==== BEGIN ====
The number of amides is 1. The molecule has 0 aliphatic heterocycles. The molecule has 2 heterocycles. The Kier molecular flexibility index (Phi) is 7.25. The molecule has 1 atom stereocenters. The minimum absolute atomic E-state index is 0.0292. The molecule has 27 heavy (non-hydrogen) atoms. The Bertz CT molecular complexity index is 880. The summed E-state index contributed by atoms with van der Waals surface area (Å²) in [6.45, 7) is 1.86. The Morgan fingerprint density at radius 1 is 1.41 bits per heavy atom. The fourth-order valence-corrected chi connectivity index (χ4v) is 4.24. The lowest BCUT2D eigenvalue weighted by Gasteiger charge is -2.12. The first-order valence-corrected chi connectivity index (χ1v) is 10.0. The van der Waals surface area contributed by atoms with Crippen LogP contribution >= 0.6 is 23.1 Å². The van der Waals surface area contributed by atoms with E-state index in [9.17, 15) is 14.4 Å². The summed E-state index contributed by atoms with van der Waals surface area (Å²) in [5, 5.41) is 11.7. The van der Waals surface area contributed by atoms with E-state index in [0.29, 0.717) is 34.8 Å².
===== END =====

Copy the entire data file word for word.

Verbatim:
The number of amides is 1. The molecule has 0 aliphatic heterocycles. The molecule has 2 heterocycles. The Kier molecular flexibility index (Phi) is 7.25. The molecule has 1 atom stereocenters. The minimum absolute atomic E-state index is 0.0292. The molecule has 27 heavy (non-hydrogen) atoms. The Bertz CT molecular complexity index is 880. The summed E-state index contributed by atoms with van der Waals surface area (Å²) in [6.45, 7) is 1.86. The Morgan fingerprint density at radius 1 is 1.41 bits per heavy atom. The fourth-order valence-corrected chi connectivity index (χ4v) is 4.24. The lowest BCUT2D eigenvalue weighted by Gasteiger charge is -2.12. The first-order valence-corrected chi connectivity index (χ1v) is 10.0. The van der Waals surface area contributed by atoms with Crippen LogP contribution >= 0.6 is 23.1 Å². The van der Waals surface area contributed by atoms with E-state index in [9.17, 15) is 14.4 Å². The summed E-state index contributed by atoms with van der Waals surface area (Å²) in [5, 5.41) is 11.7. The van der Waals surface area contributed by atoms with E-state index in [0.29, 0.717) is 34.8 Å².